Make this December a "green" one!
Did you know the December holidays add 25 million tons of garbage to our landfills? Here are some suggestions to have a Green December this year--and don't forget--you can wrap gifts in reusable cloth bags, re-use wrapping paper, or simply wrap your gift in newspaper or grocery bags. Or simply give an unwrapped present. Most wrapping paper can't be recycled and won't biodegrade, so you're directly helping to reduce the solid waste problem by using alternatives.
I like to give unusual gifts. Okay, I'll give a toaster to someone who needs one and a box of homemade cookies to someone I don't know well. But it's more fun to come up with creative gift ideas for "friends who have everything." Also "unboxed" gifts keep me out of crowded stores and save transportation time.
The present should be a surprise and something the recipient wouldn't buy for himself. Here are a few suggestions:
Gifts You Make or Assemble:
- Fill a portable ice chest with "from scratch" frozen dinners, e.g., macaroni and cheese (your best recipe) Cornish game hen, homemade soup (maybe not the one that took six hours to make!), a pint of your best spaghetti sauce, the recipient's favorite bread and/or homemade pie. Remember, since the recipient might not be an experienced cook, include instructions on how to defrost and prepare each delicious gift.
- Collect a roll of postage stamps, note cards (you find great ones at yard sales), postcards and a non-disposable pen with a few refill ink cartridges and fit them into a gift box you've been saving from last year. If none is available, place them into a brown packing box from a grocery story and tie it with a piece of twine.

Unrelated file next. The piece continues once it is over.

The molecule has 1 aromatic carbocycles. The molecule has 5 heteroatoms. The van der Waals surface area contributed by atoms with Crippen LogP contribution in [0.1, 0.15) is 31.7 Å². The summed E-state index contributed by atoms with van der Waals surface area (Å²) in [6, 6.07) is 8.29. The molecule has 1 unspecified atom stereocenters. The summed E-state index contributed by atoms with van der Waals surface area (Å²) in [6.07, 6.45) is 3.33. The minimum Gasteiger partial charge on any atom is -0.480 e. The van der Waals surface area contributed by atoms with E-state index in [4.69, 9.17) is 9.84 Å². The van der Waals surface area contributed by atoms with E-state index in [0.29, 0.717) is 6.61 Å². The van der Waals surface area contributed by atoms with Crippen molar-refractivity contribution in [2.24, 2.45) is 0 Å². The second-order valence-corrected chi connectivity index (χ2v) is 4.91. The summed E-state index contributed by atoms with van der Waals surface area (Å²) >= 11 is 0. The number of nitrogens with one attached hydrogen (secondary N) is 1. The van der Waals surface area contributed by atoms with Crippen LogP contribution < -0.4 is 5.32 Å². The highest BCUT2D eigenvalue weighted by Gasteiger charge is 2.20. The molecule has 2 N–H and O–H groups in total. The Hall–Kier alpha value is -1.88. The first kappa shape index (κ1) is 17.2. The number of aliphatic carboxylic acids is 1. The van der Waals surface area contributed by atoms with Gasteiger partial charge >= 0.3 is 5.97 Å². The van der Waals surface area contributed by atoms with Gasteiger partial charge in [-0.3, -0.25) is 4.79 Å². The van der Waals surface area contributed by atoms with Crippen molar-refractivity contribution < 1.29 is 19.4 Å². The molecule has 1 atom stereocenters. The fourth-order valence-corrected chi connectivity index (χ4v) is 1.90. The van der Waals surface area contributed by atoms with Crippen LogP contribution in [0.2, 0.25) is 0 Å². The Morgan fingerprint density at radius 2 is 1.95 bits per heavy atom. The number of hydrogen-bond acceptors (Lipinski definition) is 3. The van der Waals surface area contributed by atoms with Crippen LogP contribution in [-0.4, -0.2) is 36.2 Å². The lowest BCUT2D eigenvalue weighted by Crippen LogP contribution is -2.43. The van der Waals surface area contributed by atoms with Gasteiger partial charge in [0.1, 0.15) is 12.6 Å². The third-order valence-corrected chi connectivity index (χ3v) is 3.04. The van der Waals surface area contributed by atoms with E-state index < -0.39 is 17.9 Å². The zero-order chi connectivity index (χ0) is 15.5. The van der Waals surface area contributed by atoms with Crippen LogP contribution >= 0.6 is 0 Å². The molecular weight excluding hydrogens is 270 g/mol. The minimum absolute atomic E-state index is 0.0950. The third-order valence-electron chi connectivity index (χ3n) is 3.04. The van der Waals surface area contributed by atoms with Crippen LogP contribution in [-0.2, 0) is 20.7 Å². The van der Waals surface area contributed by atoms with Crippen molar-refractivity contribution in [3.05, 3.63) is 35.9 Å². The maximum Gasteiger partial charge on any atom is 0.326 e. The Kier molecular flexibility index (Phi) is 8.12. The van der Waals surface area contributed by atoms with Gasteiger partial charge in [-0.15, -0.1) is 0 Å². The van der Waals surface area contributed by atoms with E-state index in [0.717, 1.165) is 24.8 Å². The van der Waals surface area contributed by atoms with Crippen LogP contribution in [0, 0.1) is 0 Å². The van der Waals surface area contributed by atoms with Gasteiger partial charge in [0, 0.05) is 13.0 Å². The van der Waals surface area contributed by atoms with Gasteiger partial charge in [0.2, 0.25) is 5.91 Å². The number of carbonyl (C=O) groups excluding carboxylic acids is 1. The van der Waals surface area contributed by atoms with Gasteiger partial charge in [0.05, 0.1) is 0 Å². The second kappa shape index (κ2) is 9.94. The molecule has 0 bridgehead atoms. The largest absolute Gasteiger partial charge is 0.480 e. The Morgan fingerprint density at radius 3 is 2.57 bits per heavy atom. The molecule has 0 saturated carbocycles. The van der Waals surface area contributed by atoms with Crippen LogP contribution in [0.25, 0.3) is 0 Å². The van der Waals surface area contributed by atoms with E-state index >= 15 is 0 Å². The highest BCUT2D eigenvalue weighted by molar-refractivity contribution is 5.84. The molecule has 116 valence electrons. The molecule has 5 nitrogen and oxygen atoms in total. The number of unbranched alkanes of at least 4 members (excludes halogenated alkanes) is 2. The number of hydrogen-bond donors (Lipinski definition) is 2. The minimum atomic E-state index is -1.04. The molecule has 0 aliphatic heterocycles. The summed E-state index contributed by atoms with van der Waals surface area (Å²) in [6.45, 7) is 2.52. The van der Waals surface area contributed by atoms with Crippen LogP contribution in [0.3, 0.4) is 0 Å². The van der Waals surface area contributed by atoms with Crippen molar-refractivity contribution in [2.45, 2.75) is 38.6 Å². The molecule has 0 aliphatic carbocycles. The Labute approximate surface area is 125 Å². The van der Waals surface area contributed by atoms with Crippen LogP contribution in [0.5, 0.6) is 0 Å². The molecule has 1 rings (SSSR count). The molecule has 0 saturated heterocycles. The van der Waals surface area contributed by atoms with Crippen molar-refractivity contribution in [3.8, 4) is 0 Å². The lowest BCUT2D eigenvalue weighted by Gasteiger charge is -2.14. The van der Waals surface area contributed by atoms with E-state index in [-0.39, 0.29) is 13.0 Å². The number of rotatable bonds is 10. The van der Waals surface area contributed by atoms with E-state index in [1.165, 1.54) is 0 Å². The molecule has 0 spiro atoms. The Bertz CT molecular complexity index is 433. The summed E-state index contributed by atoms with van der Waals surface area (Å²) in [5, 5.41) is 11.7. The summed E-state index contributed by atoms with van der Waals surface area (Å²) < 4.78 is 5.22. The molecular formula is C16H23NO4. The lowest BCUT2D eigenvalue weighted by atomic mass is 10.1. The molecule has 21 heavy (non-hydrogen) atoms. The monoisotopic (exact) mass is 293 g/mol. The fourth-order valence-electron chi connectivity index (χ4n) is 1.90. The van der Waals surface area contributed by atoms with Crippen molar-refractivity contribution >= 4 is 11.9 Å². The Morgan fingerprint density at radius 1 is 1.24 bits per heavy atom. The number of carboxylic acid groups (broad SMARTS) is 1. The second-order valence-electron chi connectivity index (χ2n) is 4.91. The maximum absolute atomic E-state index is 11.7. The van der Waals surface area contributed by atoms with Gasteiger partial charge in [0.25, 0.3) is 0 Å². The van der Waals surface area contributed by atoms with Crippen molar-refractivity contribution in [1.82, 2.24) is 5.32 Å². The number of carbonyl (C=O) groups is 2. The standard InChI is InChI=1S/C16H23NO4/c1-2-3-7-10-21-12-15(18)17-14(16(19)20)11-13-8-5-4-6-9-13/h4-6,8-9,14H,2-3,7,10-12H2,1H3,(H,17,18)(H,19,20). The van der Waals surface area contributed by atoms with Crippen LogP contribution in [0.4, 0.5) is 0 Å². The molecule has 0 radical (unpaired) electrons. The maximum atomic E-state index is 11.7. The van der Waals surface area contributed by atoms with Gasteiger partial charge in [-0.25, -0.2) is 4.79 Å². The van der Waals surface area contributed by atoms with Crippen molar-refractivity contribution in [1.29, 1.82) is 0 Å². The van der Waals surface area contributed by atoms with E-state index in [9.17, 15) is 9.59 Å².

- Create gift baskets for people who are passionate about particular foods. You can find interesting old baskets at yard sales and flea markets. Collect a few and fill them with several jars of exotic mustards, green tea, instant soup mixes or gourmet chocolate bars. If you can't find unusual products in your local stores, hunt for some on the Internet.
- Tuition to an unusual class. Once I invited two friends to share a two-hour private cooking lesson at my home with a sushi teacher. We are still talking about it.
- Subscription to a magazine on a topic of interest but not related to the person's vocation or favorite hobby. For example, get a subscription to a cat magazine for a friend intending to adopt a stray cat, or a sailing magazine for someone dreaming of sailing into the sunset when he retires.
- Membership to a museum or special interest group (e.g., a local historical society, an environmental group, a group of jazz aficionados).
- Book of movie tickets or a subscription to the theater or symphony orchestra. If you're good friends, buy them the seats next to yours.
- Parking for a month or (more ecologically) fare cards for bus or subway.
- Gift certificate. Dinner for two at an unusual restaurant, pottery from a local potter's studio, a balloon ride, a massage, maid service for a day, a weekend alone at your country cottage, a bag of food from a gourmet grocery or pet store. Merchants will make up a gift certificate for you if they don't normally provide them.
- A string of lottery tickets.
The Gift of Your Time
Give certificates redeemable for doing the dishes, raking leaves, baby sitting, washing the car, dog walking, cat sitting, teaching the computer, making hors d'oeuvres for a party. A grateful friend once gave Thanksgiving dessert to each of eighteen friends who supported her during a personal medical crisis. The list is limited only by your imagination.
Reena Kazmann offers hundreds of beautiful and innovative gifts made from recycled, reused and natural materials at her web-based gallery, http://www.eco-artware.com. All price ranges, starting at $2.50.
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